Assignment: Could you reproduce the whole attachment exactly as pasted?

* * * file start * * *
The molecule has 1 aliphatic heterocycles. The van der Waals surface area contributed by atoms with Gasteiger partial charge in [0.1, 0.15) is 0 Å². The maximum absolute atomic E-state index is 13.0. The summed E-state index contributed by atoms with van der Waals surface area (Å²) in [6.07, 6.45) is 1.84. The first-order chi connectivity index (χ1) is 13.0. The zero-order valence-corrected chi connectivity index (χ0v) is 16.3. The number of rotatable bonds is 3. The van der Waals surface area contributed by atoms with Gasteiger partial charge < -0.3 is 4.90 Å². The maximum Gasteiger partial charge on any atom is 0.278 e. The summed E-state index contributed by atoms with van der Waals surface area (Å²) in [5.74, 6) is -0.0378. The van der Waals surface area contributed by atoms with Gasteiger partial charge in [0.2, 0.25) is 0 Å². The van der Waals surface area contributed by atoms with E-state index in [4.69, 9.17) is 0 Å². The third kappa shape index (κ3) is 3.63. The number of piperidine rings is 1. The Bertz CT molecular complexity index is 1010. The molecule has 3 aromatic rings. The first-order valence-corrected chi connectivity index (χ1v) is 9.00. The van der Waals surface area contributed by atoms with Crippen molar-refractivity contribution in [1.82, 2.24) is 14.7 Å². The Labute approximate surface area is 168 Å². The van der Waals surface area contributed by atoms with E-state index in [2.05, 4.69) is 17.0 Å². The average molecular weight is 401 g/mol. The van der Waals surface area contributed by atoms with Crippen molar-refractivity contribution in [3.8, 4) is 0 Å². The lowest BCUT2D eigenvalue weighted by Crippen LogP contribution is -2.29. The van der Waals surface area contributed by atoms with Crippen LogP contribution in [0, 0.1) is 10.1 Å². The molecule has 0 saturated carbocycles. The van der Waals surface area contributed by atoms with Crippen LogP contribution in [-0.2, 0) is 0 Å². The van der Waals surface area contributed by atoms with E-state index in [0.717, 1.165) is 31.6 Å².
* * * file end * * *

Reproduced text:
The molecule has 1 aliphatic heterocycles. The van der Waals surface area contributed by atoms with Gasteiger partial charge in [0.1, 0.15) is 0 Å². The maximum absolute atomic E-state index is 13.0. The summed E-state index contributed by atoms with van der Waals surface area (Å²) in [6.07, 6.45) is 1.84. The first-order chi connectivity index (χ1) is 13.0. The zero-order valence-corrected chi connectivity index (χ0v) is 16.3. The number of rotatable bonds is 3. The van der Waals surface area contributed by atoms with Gasteiger partial charge < -0.3 is 4.90 Å². The maximum Gasteiger partial charge on any atom is 0.278 e. The summed E-state index contributed by atoms with van der Waals surface area (Å²) in [5.74, 6) is -0.0378. The van der Waals surface area contributed by atoms with Gasteiger partial charge in [0.2, 0.25) is 0 Å². The van der Waals surface area contributed by atoms with E-state index in [4.69, 9.17) is 0 Å². The third kappa shape index (κ3) is 3.63. The number of piperidine rings is 1. The Bertz CT molecular complexity index is 1010. The molecule has 3 aromatic rings. The first-order valence-corrected chi connectivity index (χ1v) is 9.00. The van der Waals surface area contributed by atoms with Crippen molar-refractivity contribution in [1.82, 2.24) is 14.7 Å². The Labute approximate surface area is 168 Å². The van der Waals surface area contributed by atoms with E-state index in [2.05, 4.69) is 17.0 Å². The average molecular weight is 401 g/mol. The van der Waals surface area contributed by atoms with Crippen molar-refractivity contribution in [3.8, 4) is 0 Å². The lowest BCUT2D eigenvalue weighted by Crippen LogP contribution is -2.29. The van der Waals surface area contributed by atoms with Crippen LogP contribution in [0, 0.1) is 10.1 Å². The molecule has 0 saturated carbocycles. The van der Waals surface area contributed by atoms with Crippen LogP contribution in [-0.2, 0) is 0 Å². The van der Waals surface area contributed by atoms with E-state index in [0.717, 1.165) is 31.6 Å².